The best connectivity to Office 365 is achieved with local internet breakout and local DNS egress. This means things like each branch office should connect directly to the internet and not via the Head Office and then to the internet and that DNS lookups are done local as well. The reason for DNS lookups is to do with AnyCast and DNS resolution. Microsoft see where you make your DNS requests from and return responses to Office 365 that are near where the DNS egress point is. So if you lookup DNS from the head office in a different county, but still have local internet breakout, you might connect to the Office 365 endpoints close to the head office and not the endpoints in your country.
To test this, it used to be the case that you could ping outlook.office365.com and see what FQDN was returned and ensure that it was in the same geography to where you are. At the time of writing this is still the case some of the time, but it is changing.
Therefore, lets say you were located in Europe and you ran “ping outlook.office365.com” – it might return something in the URL that looked like EMEA-WEST. If it returned US anything then you had an issue with DNS and maybe internet egress. An example of how it always used to be was:
This was a great test until recently, but in the last few months this DNS lookup has changed to connect to an endpoint called ACDC. For example now it might show:
This is a connection to the ACDC endpoint, which is AnyCast DNS Cafe, where Cafe is the Client Access Front End service, or the Front Door service to Exchange Online. Not the data location, but a service endpoint close to you to do SSL connectivity and work out where your mailbox is and to connect to that endpoint. In the last year by changing to the ACDC endpoint technology, Microsoft have reduced latency to cloud hosted Exchange Online in the region of 100ms.
Unfortunately this means a simple test for local internet egress has stopped working and you need to investigate further the route taken to reach the Microsoft network. A suggestion simple test for this is tracert. For this you need to run “tracert outlook.office365.com”. This has the risk of being blocked at the firewall, as ICMP is often restricted even though it is used to help modulate TCP window size and other useful network packet adjustments, but an idea can be got from running tracert to the same location as the ping.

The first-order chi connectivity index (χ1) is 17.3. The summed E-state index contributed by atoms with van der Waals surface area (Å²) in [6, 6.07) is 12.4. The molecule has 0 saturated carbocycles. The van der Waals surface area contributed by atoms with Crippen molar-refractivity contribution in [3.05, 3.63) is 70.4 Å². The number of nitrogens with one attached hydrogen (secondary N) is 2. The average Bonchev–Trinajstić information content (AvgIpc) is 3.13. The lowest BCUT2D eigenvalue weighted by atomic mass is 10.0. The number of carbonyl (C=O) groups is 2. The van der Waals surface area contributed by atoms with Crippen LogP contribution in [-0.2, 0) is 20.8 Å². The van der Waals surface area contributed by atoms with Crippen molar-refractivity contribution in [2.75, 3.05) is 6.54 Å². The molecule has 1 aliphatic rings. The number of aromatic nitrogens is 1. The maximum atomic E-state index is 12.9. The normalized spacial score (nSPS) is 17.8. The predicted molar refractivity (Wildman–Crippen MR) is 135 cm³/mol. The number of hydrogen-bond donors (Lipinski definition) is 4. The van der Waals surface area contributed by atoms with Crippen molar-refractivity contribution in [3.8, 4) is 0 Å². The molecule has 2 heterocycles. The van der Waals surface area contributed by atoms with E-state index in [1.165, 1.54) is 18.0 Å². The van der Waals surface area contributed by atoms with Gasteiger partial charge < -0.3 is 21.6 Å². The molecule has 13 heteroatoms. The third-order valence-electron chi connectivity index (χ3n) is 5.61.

For example, ping outlook.office365.com for me was returning an RTT (round trip time) of 17ms. Tracert showed similar:
In my case I was getting the following:
Tracing route to outlook.ms-acdc.office.com [220.127.116.11]
over a maximum of 30 hops:
1 1 ms <1 ms 2 ms 192.168.0.1
2 1 ms 2 ms 1 ms 192.168.5.1
3 * * * Request timed out.
4 9 ms 9 ms 9 ms oxfd-core-2a-xe-003-0.network.virginmedia.net [18.104.22.168]
5 * * * Request timed out.
6 * * * Request timed out.
7 12 ms 11 ms 13 ms tcma-ic-2-ae9-0.network.virginmedia.net [22.214.171.124]
8 12 ms 12 ms 12 ms 126.96.36.199
9 20 ms 20 ms 19 ms be-71-0.ibr02.dbb.ntwk.msn.net [188.8.131.52]
10 19 ms 18 ms 18 ms 184.108.40.206
11 * * * Request timed out.
12 * * * Request timed out.
13 * * * Request timed out.
14 * * * Request timed out.
15 22 ms 17 ms 18 ms 220.127.116.11
From this we can see 18ms to the first hop on Microsoft’s network. Full RTT and latency for Outlook can be found on the Connection Status dialog, as this includes the processor time in Exchange Server/Exchange Online and the network RTT to the server that contains the data and not just the Microsoft Front Door CAFE service.